Legislative history is a term that refers to the documents that are produced by Congress as a bill is introduced, studied and debated. These legislative documents are often used by attorneys and courts in an attempt to determine Congressional intent or to clarify vague or ambiguous statutory language. All legislative documents are only persuasive legal authority. The legislative process that produces these documents can be quite complex. For details of the legislative process, read How Our Laws Are Made, by Charles W. Johnson, Parliamentarian of the House of Representatives.
This guide will first discuss the types of documents that come out of the legislative process and their use, and will then set out the methods of locating legislative documents for enacted and pending legislation. The Library has a comprehensive microfiche collection of legislative documents dating back to 1789 and finding aids both in print and on the web.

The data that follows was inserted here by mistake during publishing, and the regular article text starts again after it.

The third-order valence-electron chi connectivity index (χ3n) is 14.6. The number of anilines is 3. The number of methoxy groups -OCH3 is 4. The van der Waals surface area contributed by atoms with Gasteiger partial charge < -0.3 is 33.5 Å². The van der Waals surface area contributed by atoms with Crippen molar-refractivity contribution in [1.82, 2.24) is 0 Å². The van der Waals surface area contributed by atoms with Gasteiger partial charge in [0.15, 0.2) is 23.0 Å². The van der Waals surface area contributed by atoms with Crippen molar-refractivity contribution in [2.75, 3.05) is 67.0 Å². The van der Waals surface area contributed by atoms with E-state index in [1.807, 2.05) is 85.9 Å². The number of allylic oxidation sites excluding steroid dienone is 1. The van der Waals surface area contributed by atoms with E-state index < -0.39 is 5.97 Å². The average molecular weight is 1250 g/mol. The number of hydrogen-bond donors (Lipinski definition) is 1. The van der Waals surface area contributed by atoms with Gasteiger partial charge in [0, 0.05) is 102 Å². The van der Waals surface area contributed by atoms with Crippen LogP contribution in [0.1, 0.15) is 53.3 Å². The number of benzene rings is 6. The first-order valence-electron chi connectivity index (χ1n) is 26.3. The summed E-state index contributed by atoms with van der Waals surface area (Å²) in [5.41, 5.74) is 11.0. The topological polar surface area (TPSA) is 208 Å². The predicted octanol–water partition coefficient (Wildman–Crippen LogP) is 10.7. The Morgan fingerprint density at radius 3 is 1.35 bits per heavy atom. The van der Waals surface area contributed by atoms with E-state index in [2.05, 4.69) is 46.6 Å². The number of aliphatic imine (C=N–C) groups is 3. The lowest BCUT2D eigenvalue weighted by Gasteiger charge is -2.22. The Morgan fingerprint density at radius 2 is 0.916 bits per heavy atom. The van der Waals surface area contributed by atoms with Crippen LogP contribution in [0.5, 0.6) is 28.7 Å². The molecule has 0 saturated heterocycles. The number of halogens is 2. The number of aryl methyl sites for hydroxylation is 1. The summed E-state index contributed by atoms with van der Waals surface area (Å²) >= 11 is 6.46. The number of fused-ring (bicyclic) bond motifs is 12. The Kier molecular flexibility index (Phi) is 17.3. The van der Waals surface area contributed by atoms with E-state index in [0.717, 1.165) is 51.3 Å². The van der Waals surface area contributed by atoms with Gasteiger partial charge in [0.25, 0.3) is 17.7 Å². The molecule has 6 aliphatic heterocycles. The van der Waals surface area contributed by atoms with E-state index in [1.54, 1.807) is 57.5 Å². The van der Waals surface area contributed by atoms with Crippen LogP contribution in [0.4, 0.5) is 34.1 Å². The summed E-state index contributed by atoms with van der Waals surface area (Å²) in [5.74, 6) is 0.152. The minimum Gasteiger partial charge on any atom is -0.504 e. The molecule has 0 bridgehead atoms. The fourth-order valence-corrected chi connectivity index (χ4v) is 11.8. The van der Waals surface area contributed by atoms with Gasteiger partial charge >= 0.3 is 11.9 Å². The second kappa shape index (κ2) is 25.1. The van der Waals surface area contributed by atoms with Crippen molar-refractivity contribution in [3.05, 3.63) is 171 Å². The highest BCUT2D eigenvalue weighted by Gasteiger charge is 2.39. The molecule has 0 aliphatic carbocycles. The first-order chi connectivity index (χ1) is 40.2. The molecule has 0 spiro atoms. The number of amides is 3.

Committee Reports are usually considered the most important legislative documents and contain more analysis than the other documents. Bills and Congressional Debates may also be relevant. The other legislative materials provide little information that would help you to determine legislative intent, although they often provide valuable background and factual information on the issue being addressed by the legislation.
If you are unsure about which Congress or year your law was passed, you may find it helpful to use the table of Years of Congress Conversion Table.